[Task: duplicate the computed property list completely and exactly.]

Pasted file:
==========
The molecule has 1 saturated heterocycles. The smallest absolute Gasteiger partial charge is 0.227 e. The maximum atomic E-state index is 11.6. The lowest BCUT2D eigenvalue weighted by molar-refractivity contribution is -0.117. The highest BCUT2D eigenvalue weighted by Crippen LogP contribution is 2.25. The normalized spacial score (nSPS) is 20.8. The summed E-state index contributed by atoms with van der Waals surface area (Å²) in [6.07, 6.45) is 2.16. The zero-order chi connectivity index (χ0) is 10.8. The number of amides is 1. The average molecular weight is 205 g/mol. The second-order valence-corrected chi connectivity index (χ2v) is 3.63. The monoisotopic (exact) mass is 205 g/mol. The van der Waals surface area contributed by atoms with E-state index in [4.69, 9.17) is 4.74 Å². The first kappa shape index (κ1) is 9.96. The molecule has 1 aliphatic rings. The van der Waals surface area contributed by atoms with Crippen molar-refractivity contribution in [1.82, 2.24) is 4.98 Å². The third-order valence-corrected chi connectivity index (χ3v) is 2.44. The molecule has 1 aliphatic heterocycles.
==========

The molecule has 1 saturated heterocycles. The smallest absolute Gasteiger partial charge is 0.227 e. The maximum atomic E-state index is 11.6. The lowest BCUT2D eigenvalue weighted by molar-refractivity contribution is -0.117. The highest BCUT2D eigenvalue weighted by Crippen LogP contribution is 2.25. The normalized spacial score (nSPS) is 20.8. The summed E-state index contributed by atoms with van der Waals surface area (Å²) in [6.07, 6.45) is 2.16. The zero-order chi connectivity index (χ0) is 10.8. The number of amides is 1. The average molecular weight is 205 g/mol. The second-order valence-corrected chi connectivity index (χ2v) is 3.63. The monoisotopic (exact) mass is 205 g/mol. The van der Waals surface area contributed by atoms with E-state index in [4.69, 9.17) is 4.74 Å². The first kappa shape index (κ1) is 9.96. The molecule has 1 aliphatic rings. The van der Waals surface area contributed by atoms with Crippen molar-refractivity contribution in [1.82, 2.24) is 4.98 Å². The third-order valence-corrected chi connectivity index (χ3v) is 2.44. The molecule has 1 aliphatic heterocycles.